If you don’t have a pond at home, look at installing one now to get ready for next year.
If you don’t have small children at home, they’re marvellous to have in the garden both for amphibians and for birds and hedgehogs to drink from.
Install a pond with sloping sides to allow creatures to escape easily and check regularly at this time of year to ensure it hasn’t frozen over, making water inaccessible. If frozen, use hot water to thaw the ice as smashing it can harm pond inhabitants. Alternatively, leave a tennis ball floating on the surface, which will leave a natural space if the ice covers the rest— then creatures will still
have a breathing hole. INSECTS like stag beetles and ladybirds also need to hibernate during winter. To help them, simply leave a bit of your garden untidy. It works particularly well left at the back of your plot, underneath a hedge or tucked round behind the garage.
Add in a few leaves, stacked logs, or terracotta pots on their side. Ladybirds will eat around 5,000 aphids in their lifetime so are marvellous to have in the garden. I pick up a few open pinecones on a woodland walk and then stuff them into netted fruit bags from the shopping.
Simply leave them in sheltered parts of the garden to help the ladybirds to help you. Be careful not to leave them too low or groundbased critters like hedgehogs might get caught in them.
So, you don’t have to spend a lot to support a habitat for many garden-friendly hibernators this winter. Protecting these little creatures and keeping them tucked up during the winter means they’ll be able to get started when the weather warms up.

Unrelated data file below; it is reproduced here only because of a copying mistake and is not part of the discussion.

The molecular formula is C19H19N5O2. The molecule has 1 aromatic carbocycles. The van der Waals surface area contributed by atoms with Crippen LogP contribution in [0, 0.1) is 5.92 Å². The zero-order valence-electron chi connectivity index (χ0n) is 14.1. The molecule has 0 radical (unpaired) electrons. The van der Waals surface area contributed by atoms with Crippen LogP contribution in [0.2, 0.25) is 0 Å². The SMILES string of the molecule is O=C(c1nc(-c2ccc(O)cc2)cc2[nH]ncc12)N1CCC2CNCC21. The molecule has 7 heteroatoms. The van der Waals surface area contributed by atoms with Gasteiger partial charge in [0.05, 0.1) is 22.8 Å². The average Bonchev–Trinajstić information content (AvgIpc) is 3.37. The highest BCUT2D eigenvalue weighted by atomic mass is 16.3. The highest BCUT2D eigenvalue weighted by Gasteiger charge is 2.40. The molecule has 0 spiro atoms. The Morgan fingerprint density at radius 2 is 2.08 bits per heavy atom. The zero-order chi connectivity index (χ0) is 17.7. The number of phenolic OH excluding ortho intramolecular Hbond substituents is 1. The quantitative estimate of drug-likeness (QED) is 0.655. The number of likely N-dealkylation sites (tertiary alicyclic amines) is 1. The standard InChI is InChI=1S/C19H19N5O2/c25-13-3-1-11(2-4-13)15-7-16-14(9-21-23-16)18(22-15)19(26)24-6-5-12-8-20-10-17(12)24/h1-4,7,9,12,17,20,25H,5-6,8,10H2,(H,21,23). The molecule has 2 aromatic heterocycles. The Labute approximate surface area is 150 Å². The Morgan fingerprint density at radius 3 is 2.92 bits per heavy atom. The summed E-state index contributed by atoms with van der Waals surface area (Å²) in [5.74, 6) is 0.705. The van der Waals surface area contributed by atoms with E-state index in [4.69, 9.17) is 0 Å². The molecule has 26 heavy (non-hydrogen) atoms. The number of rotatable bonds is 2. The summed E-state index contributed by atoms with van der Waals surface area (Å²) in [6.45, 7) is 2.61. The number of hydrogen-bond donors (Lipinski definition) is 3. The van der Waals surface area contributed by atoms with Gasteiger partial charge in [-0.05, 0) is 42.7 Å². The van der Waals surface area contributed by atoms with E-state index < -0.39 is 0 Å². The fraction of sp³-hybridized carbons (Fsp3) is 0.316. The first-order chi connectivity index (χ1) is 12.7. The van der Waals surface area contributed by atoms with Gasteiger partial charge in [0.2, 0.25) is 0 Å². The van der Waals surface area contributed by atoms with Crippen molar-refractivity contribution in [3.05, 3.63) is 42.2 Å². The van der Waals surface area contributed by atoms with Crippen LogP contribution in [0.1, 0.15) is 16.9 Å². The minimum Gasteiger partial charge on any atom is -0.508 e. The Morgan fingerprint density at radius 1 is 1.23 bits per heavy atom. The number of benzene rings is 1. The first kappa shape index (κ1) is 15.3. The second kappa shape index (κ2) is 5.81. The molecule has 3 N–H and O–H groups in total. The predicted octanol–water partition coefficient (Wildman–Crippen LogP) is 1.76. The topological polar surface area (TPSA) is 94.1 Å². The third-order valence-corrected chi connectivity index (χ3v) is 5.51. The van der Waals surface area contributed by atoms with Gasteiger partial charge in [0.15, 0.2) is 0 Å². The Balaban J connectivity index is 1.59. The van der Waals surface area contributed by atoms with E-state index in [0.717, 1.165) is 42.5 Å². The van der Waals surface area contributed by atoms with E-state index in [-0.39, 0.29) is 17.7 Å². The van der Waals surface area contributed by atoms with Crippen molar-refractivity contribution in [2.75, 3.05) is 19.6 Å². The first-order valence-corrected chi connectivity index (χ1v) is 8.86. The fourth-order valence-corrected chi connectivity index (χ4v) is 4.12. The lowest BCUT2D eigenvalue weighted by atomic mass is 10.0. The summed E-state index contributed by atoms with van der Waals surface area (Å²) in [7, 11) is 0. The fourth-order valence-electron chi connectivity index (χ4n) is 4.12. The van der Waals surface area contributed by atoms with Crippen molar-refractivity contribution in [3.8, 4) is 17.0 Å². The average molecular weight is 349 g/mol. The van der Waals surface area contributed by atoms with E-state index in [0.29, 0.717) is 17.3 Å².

It will help increase the population and protect your plants next spring.
HOW can I protect my tender plants from frost?
THERE are several things you can do. For very tender potted plants, bring inside or into a greenhouse.
For others – especially shallow-rooted plants like strawberries – apply a thick mulch to keep roots warm.
You could also cover plants with frost fleece at night.
Make sure containers don’t get water-logged, and insulate pots with bubble wrap.
Malcolm via email
MY PLANTS are infested with whitefly. What can I do to get rid of the problem? Simon
WHITEFLY can appear in late autumn if it’s warm. The first frosts of November should kill off any infestations outside. If any remain in glasshouses or indoors, consider introducing Encarsia formosa, a tiny parasitic wasp available via mail order from biological control suppliers.
These wasps lay eggs inside the whitefly and quickly get rid of the problem.
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Ladybirds (above) and stag beetles (right) need to hibernate